If your head starts to spin when you think about annuities, it might be because of the many different types. Immediate annuities make periodic payments based on a lump-sum contribution, while a deferred annuity lets you build a nest egg over time before the payments begin. Qualified annuities may be traditional or Roth. A nonqualified annuity is neither, and you can’t roll one into a Roth account.
Traditional Qualified Annuity
A traditional qualified annuity, such as an employer 403(b) plan or individual retirement annuity, must meet Internal Revenue Service requirements. You can't transfer or forfeit a qualified annuity, and the IRS limits the amount of money you can kick in each year. Your contributions are tax-deductible or are pre-tax-deferred salary, but distributions are taxed as normal income. You have to fork over a 10 percent penalty on withdrawals before age 59 1/2, and you must begin taking required minimum distributions after age 70 1/2. However, you can take penalty-free distributions from a 403(b) if you leave your job.
Roth Qualified Annuity
A qualified annuity can be a Roth account that accepts after-tax contributions and provides tax-free distributions. Your employer may allow you to divide your 403(b) into separate Roth and traditional accounts. Roth accounts will tax and penalize earnings withdrawn before the fifth anniversary of the original contribution. You’ll also pay taxes and penalties on earnings withdrawn before age 59 1/2, unless it’s an employer plan and you leave the job. You can roll a 403(b) into a Roth IRA, but you can’t perform a transfer in the other direction.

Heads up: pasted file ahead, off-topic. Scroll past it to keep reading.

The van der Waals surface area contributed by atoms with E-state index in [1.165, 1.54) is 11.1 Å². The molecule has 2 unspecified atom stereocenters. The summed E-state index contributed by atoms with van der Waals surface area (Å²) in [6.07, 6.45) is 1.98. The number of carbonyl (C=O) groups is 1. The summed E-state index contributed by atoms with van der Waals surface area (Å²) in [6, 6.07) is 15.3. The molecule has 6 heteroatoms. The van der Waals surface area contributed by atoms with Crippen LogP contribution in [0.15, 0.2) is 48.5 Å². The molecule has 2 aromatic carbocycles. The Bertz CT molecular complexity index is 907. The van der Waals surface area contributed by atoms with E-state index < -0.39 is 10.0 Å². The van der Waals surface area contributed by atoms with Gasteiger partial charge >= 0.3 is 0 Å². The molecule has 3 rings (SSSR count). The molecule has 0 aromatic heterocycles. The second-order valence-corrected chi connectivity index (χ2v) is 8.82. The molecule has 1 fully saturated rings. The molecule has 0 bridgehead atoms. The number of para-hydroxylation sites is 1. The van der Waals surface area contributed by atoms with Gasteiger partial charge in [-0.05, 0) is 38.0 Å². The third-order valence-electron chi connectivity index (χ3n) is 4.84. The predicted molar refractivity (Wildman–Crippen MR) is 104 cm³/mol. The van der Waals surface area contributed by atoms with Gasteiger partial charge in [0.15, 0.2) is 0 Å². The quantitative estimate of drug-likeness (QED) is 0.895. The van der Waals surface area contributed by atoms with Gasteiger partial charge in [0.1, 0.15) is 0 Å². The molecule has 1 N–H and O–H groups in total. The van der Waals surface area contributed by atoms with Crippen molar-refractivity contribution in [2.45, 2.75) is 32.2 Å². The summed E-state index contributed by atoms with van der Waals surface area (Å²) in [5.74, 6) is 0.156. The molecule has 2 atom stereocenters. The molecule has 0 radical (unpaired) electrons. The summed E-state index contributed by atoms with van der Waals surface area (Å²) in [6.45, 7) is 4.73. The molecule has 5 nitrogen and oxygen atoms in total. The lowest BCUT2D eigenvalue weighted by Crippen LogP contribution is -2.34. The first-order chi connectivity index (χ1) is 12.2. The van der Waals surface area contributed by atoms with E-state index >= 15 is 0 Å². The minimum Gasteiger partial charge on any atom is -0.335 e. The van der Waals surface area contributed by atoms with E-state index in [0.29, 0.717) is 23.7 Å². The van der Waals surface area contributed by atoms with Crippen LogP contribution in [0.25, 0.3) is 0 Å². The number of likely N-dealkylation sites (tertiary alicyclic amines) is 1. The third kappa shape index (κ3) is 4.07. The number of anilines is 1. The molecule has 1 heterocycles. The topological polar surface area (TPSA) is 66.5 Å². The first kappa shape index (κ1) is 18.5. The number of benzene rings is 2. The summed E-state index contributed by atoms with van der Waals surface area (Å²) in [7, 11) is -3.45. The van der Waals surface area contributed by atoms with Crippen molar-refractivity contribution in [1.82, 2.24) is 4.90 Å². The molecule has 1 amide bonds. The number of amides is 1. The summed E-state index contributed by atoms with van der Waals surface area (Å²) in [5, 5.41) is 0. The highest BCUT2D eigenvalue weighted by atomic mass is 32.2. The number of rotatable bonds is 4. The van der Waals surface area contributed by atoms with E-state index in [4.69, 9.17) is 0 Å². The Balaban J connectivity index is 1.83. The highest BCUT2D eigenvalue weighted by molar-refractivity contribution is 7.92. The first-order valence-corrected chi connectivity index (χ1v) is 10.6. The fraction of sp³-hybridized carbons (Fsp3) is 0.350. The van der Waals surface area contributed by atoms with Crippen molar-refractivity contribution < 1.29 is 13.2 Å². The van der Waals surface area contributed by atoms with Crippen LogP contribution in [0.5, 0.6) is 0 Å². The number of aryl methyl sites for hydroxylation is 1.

At first glance, you might mistake a nonqualified annuity for a Roth one. Both accept after-tax contributions, and both shield earnings from taxation. However, you can contribute any amount to a nonqualified annuity, and part of the annuity payments are taxable income. The “exclusion ratio” defines the tax-free portion of annuity payments and is set when the payments begin. Earnings withdrawn before age 59 1/2 are slapped with a 10 percent penalty. The IRS considers all withdrawals to be earnings until the account value falls below the amount you put in.
No nonqualified account can be rolled into a qualified account, traditional or Roth. However, you can contribute money from a nonqualified account to a qualified one as long as you observe IRS limits. Insurance companies issue annuity contracts, and these normally include a death benefit. Some nonqualified policies continue to pay the annuity to a surviving spouse, while others ask the spouse to choose between the continuing annuity payments or the death benefit. A beneficiary of an individual retirement annuity can ask the custodian to issue a new annuity using the balance remaining in the account. Annuity payments avoid the 10 percent penalty on early withdrawals, even if you start them before age 59 1/2.
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